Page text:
However, there’s a lack of evidence to confirm that this chemical is dangerous to consume in limited doses. Plus, although the chemical may taste unpleasant to some individuals, other Americans are least bothered about the strong prickling taste.
Another element that has been known to contribute to the puke-like scent and taste of certain American chocolates is the emulsifier PGPR. But Hershey’s claims that not more than 1% of PGPR is present in its milk chocolate.
According to experts, around 25% of the people are supertasters. This means they have a sensitivity to strongly flavored foods because they were born with more taste buds than the rest of the people. A single bite of high-end chocolate will make them complain about the bitterness of what was supposed to be a sweet thing.
The Need for Sweetness
Some people find chocolates outright disgusting. This is because they consume a lot of processed food, junk food, or sugar, so their palette demands a high level of sweetness with the chocolate flavor. When these people consume chocolate that won’t satisfy their need for a lot of sugar or salt, they won’t find it tasty.
It’s not that the chocolate isn’t sweet, but it’s just that the chocolate is not sweet enough to meet their expectations.
If such people consume chocolate, they’ll choose only specific brands like Snickers, and that too for the peanuts and other elements that come with it, not specifically for the chocolate.
Negative Impact on Health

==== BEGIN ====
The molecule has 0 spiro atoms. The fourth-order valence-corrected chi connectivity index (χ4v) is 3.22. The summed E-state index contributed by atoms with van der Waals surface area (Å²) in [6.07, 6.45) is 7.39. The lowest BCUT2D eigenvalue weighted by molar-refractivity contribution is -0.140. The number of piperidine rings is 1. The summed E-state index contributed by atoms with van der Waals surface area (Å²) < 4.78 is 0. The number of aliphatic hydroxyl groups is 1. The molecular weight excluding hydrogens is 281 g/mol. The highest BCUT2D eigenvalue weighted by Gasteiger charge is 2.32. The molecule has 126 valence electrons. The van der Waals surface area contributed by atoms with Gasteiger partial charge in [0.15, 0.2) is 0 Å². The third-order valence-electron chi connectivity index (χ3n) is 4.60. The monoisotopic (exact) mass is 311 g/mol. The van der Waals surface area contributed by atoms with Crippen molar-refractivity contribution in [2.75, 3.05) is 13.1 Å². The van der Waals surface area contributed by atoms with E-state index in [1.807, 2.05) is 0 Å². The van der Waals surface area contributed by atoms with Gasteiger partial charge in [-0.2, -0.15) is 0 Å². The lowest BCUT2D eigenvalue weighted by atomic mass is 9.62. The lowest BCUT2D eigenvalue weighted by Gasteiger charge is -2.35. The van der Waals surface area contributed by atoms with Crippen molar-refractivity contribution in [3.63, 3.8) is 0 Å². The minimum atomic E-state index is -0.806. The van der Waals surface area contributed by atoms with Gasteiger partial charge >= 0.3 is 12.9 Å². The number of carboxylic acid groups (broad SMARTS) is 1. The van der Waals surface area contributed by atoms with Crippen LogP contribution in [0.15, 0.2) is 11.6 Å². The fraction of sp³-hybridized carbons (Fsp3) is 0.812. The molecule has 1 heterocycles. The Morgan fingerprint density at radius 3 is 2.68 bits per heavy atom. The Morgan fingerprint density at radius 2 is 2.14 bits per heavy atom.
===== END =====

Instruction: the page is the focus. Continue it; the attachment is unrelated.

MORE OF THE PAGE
Some Americans don’t like chocolate simply because they’re too conscious about their health. Chocolate consumption has been linked to obesity, which seems to be an ever-growing problem in the US.
A 2015 study investigated the impact of chocolate candy consumption on weight of women. It revealed that women with higher chocolate intake had greater chances of gaining weight than others.
Besides this, the American Society for Gastrointestinal Endoscopy states that chocolate consumption makes you susceptible to heartburn by decreasing esophageal sphincter pressure. The National Institute of Diabetes and Digestive and Kidney Diseases also establishes that avoiding chocolate can help reduce gastroesophageal reflux symptoms.
Moreover, it’s not surprising that any amount of chocolate consumption causes blood sugar levels to rise, which leads to more complications such as cardiovascular problems. Now that an enormous number of US consumers are diabetic patients, more and more people are choosing to avoid chocolate consumption.
Furthermore, the relatively high calorific content of chocolate means that consuming too much of it can easily cause weight gain, which in turn increases the risk of heart issues.
With these health concerns in mind, many people choose fruits, vegetables, pulses, and beans over chocolate.
About THE AUTHOR
Lori has been a Culinary Arts instructor for twenty years. She has taught in the public school setting, at the collegiate level and through adult continuing education as well as running several cooking and baking camps for children. She has participated in several cooking, cake & chocolate contests and has been well recognized. She has raised thousands of dollars for charities using the byline “Saving the World one Cupcake at a Time”. Additionally, she has had several articles regarding food published in various magazines.Read More About Lori Gilmore